Symptoms of Selenium Toxicity in Horses
- Hoof Issues: One of the most common signs is a change in the hoof. The horse may experience hoof soreness, cracking, and sloughing of the hoof, or the coronary band may become soft or even slough off.
- Hair Loss: Loss of mane and tail hair is also a common symptom.
- Lameness: Affected horses can exhibit lameness due to hoof issues.
- Colic and Diarrhoea: Gastrointestinal issues like colic and diarrhoea can occur.
- Liver and Kidney Damage: In severe cases, it can lead to liver and kidney damage.
- Respiratory Distress: Breathing problems due to damage to lung tissues.
- Nervous System Issues: In very severe cases, neurological problems can occur.
Treatment involves identifying the source of excessive selenium and remove it immediately. This could involve changing the horse’s diet, avoiding certain pastures, or adjusting supplements. If you suspect selenium toxicity then its essential to contact your vet immediately.
Below is a guide to how much Vitamin E to supplement with for different needs/conditions.
|Amount per day of Vitamin E for a 500kg horse||Minimum||Recommended|
|Mature horse (Maintenance)||500IU per day||1000IU per day|
|Growing horses||800IU per day||1600IU per day|
|Broodmares & Stallions (non-breeding)||1000IU per day||2000IU per day|
|Broodmares & Stallions (breeding)||1400IU per day||3000IU per day|
|Mature horse – Hard Work||1000IU per day||2000-4000IU per day|
|Racehorse (2yo) – Moderate to Heavy exercise||1500IU per day||3000IU per day|
|Horses needing muscle support||500IU per day||2000-3000IU per day|
|Mares in foal (Last 3 months)||1500IU per day||4000IU per day|
|Lactating mares||800IU per day||2000IU per day|
|Recovering horses||500IU per day||3000IU per day|
|Horses receiving oil in the diet||1IU/ml of oil||1IU/ml of oil|
|Horses needing immune support||500IU per day||3000IU per day|
|Horses needing respiratory support||500IU per day||2000-3000IU per day|
|Older horses (>15 years of age)||600IU per day||3000IU per day|
What is the difference between mg and IU?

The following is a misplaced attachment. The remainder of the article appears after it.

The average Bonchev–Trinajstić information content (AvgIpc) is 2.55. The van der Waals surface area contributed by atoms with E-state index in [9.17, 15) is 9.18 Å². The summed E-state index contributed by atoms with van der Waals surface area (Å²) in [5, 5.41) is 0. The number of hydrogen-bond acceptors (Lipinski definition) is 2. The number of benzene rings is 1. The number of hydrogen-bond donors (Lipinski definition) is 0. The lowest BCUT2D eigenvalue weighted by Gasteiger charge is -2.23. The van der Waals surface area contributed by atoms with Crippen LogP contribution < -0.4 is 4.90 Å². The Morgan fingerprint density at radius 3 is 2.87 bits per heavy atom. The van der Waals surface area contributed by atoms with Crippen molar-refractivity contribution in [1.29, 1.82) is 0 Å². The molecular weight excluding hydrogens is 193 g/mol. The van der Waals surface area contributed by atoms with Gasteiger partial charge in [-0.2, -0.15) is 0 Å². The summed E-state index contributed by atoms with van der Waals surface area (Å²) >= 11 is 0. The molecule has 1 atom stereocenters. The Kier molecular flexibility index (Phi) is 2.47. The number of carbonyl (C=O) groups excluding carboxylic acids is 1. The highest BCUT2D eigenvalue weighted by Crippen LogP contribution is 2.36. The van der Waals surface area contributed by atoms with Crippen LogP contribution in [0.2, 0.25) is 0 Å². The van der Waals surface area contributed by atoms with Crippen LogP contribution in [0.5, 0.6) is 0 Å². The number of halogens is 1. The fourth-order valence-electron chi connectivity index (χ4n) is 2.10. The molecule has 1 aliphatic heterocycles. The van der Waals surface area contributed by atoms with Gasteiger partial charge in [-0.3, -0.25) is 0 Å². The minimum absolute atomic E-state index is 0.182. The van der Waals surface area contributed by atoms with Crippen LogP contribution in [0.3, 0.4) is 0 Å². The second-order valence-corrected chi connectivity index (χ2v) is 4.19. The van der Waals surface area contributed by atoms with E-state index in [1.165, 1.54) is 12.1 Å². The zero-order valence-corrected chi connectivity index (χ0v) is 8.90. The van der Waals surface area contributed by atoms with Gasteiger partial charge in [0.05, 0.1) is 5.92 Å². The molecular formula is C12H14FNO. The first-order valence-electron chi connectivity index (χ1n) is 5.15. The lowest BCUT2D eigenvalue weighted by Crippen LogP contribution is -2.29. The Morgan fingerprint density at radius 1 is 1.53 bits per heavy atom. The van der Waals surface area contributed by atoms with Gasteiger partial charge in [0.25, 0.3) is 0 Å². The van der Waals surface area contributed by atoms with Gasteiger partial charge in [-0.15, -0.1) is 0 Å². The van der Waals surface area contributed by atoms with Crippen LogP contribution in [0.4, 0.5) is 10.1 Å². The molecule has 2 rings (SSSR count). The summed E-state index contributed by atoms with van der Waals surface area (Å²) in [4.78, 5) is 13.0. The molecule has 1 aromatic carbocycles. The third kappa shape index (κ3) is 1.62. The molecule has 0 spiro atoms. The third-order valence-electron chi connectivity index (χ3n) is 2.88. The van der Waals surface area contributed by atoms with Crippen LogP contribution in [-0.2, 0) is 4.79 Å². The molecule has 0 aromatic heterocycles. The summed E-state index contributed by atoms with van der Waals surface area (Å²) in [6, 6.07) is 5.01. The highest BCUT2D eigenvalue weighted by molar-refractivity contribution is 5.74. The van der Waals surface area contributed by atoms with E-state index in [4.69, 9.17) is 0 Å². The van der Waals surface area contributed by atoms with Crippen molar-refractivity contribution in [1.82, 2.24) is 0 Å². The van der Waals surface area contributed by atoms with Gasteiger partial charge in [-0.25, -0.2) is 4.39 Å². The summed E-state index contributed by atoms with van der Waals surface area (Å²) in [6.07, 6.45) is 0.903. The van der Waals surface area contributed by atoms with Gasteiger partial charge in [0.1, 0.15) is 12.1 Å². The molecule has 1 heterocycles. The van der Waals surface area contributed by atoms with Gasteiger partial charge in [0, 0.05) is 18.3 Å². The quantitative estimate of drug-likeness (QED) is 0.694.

Sometimes Vitamin E is expressed as the weight in mg or as IU, which stands for International Units. The two are related but slightly different. The weight is the same for different forms of Vitamin E but the IU is how it works in the body or the activity. So for example, for 1 mg of synthetic Vitamin E the biological activity in the body would be equivalent to around 1.5 IU. Feeding 100mg of Vitamin E would therefore give you 150 IU of Vitamin E activity.
Vitamin E Supplements
If you are looking for a Vitamin E supplement for your horse or pony then we have a guide on the website where many of the common Vitamin E supplements on the market have been compared. Click here to read – Vitamin E Supplements for Horses Compared and its Uses.
Vitamin E Toxicity/Overdose
Vitamin E overdose in horses is relatively rare but can occur, particularly if an owner misinterprets the dosage requirements or isn’t aware of the horse’s overall vitamin E intake from all dietary sources.
Symptoms of Vitamin E Overdose in horses:
The specific symptoms of vitamin E overdose in horses aren’t well-documented since it’s a rare occurrence. However, excessive vitamin E can potentially interfere with the action of other fat-soluble vitamins, leading to imbalances and health issues. It might also have an anticoagulant effect, increasing the risk of bleeding.
- Vitamin Imbalance: Excessive vitamin E can disrupt the balance of other vitamins in the body, leading to deficiencies or imbalances.
- Increased Bleeding Risk: Vitamin E has natural anticoagulant properties; an overdose can potentially enhance this effect, leading to an increased risk of bleeding.
- Muscle Weakness: Although not well-studied in horses, in other animals and humans, very high doses of vitamin E can lead to muscle weakness and other health issues.
- Digestive Issues: In some cases, an overdose can lead to gastrointestinal disturbances.
Vitamin E plays many important roles in keeping horses and ponies healthy. Horses and ponies that are not receiving fresh forage may require supplementation, especially if they are old, in hard work or have muscle or respiratory issues. Vitamin E is generally safe but should not be over-supplemented. Vitamin E also requires selenium to work most effectively. If you are using a Vitamin E supplement, then it may have selenium added. Organic selenium sources of selenium, such as selenised yeast are safer than inorganic sources (e.g. sodium selenite).
Learn More about Vitamin E
- Article – Feed Materials In Focus – Vitamin E Supplements for Horses Compared
- Podcast –
- Article – Can vitamin C help my horse breathe?
- Article – Feed Materials In Focus – Vitamin E Supplements for Muscle Support Reviewed.